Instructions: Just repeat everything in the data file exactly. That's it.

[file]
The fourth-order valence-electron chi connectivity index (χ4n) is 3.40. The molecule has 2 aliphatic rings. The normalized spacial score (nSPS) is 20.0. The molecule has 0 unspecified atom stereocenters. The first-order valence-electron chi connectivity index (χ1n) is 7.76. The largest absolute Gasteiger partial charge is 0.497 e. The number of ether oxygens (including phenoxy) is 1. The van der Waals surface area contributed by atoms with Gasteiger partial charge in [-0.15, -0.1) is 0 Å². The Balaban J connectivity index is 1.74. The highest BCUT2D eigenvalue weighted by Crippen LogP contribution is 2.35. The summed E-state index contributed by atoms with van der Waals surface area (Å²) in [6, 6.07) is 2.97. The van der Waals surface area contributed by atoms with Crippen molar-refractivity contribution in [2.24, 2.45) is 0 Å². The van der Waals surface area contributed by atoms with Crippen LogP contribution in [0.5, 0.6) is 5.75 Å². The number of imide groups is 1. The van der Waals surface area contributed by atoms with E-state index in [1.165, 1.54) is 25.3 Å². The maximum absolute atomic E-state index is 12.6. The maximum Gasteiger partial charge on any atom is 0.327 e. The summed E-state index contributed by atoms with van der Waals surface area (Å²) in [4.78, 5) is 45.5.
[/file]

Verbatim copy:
The fourth-order valence-electron chi connectivity index (χ4n) is 3.40. The molecule has 2 aliphatic rings. The normalized spacial score (nSPS) is 20.0. The molecule has 0 unspecified atom stereocenters. The first-order valence-electron chi connectivity index (χ1n) is 7.76. The largest absolute Gasteiger partial charge is 0.497 e. The number of ether oxygens (including phenoxy) is 1. The van der Waals surface area contributed by atoms with Gasteiger partial charge in [-0.15, -0.1) is 0 Å². The Balaban J connectivity index is 1.74. The highest BCUT2D eigenvalue weighted by Crippen LogP contribution is 2.35. The summed E-state index contributed by atoms with van der Waals surface area (Å²) in [6, 6.07) is 2.97. The van der Waals surface area contributed by atoms with Crippen molar-refractivity contribution in [2.24, 2.45) is 0 Å². The van der Waals surface area contributed by atoms with Crippen LogP contribution in [0.5, 0.6) is 5.75 Å². The number of imide groups is 1. The van der Waals surface area contributed by atoms with E-state index in [1.165, 1.54) is 25.3 Å². The maximum absolute atomic E-state index is 12.6. The maximum Gasteiger partial charge on any atom is 0.327 e. The summed E-state index contributed by atoms with van der Waals surface area (Å²) in [4.78, 5) is 45.5.